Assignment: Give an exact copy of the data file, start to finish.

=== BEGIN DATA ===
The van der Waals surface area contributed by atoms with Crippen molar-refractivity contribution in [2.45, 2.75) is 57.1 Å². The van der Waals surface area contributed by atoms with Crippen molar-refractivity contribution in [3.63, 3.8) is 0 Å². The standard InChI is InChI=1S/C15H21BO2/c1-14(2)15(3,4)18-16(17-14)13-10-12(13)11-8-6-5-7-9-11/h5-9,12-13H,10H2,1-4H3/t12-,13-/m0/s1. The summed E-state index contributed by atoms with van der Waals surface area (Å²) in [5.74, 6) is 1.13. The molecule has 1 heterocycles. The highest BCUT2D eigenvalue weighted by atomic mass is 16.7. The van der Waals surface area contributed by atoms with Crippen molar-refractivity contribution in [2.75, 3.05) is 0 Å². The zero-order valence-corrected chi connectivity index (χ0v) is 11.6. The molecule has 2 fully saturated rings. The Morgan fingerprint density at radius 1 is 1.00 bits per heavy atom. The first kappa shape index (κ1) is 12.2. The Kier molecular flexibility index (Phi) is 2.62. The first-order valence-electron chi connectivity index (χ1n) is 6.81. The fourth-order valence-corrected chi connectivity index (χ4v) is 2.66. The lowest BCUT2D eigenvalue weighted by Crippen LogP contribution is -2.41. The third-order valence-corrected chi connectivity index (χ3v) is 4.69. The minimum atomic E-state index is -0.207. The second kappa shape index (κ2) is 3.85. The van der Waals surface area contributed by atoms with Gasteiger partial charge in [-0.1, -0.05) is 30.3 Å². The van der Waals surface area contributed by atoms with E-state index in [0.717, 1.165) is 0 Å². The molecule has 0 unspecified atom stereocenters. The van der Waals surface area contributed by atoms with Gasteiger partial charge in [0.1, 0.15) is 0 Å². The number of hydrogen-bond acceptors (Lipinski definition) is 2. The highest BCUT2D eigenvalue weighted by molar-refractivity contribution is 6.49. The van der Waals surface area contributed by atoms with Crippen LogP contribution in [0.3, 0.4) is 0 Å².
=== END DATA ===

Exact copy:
The van der Waals surface area contributed by atoms with Crippen molar-refractivity contribution in [2.45, 2.75) is 57.1 Å². The van der Waals surface area contributed by atoms with Crippen molar-refractivity contribution in [3.63, 3.8) is 0 Å². The standard InChI is InChI=1S/C15H21BO2/c1-14(2)15(3,4)18-16(17-14)13-10-12(13)11-8-6-5-7-9-11/h5-9,12-13H,10H2,1-4H3/t12-,13-/m0/s1. The summed E-state index contributed by atoms with van der Waals surface area (Å²) in [5.74, 6) is 1.13. The molecule has 1 heterocycles. The highest BCUT2D eigenvalue weighted by atomic mass is 16.7. The van der Waals surface area contributed by atoms with Crippen molar-refractivity contribution in [2.75, 3.05) is 0 Å². The zero-order valence-corrected chi connectivity index (χ0v) is 11.6. The molecule has 2 fully saturated rings. The Morgan fingerprint density at radius 1 is 1.00 bits per heavy atom. The first kappa shape index (κ1) is 12.2. The Kier molecular flexibility index (Phi) is 2.62. The first-order valence-electron chi connectivity index (χ1n) is 6.81. The fourth-order valence-corrected chi connectivity index (χ4v) is 2.66. The lowest BCUT2D eigenvalue weighted by Crippen LogP contribution is -2.41. The third-order valence-corrected chi connectivity index (χ3v) is 4.69. The minimum atomic E-state index is -0.207. The second kappa shape index (κ2) is 3.85. The van der Waals surface area contributed by atoms with Gasteiger partial charge in [-0.1, -0.05) is 30.3 Å². The van der Waals surface area contributed by atoms with E-state index in [0.717, 1.165) is 0 Å². The molecule has 0 unspecified atom stereocenters. The van der Waals surface area contributed by atoms with Gasteiger partial charge in [0.1, 0.15) is 0 Å². The number of hydrogen-bond acceptors (Lipinski definition) is 2. The highest BCUT2D eigenvalue weighted by molar-refractivity contribution is 6.49. The van der Waals surface area contributed by atoms with Crippen LogP contribution in [0.3, 0.4) is 0 Å².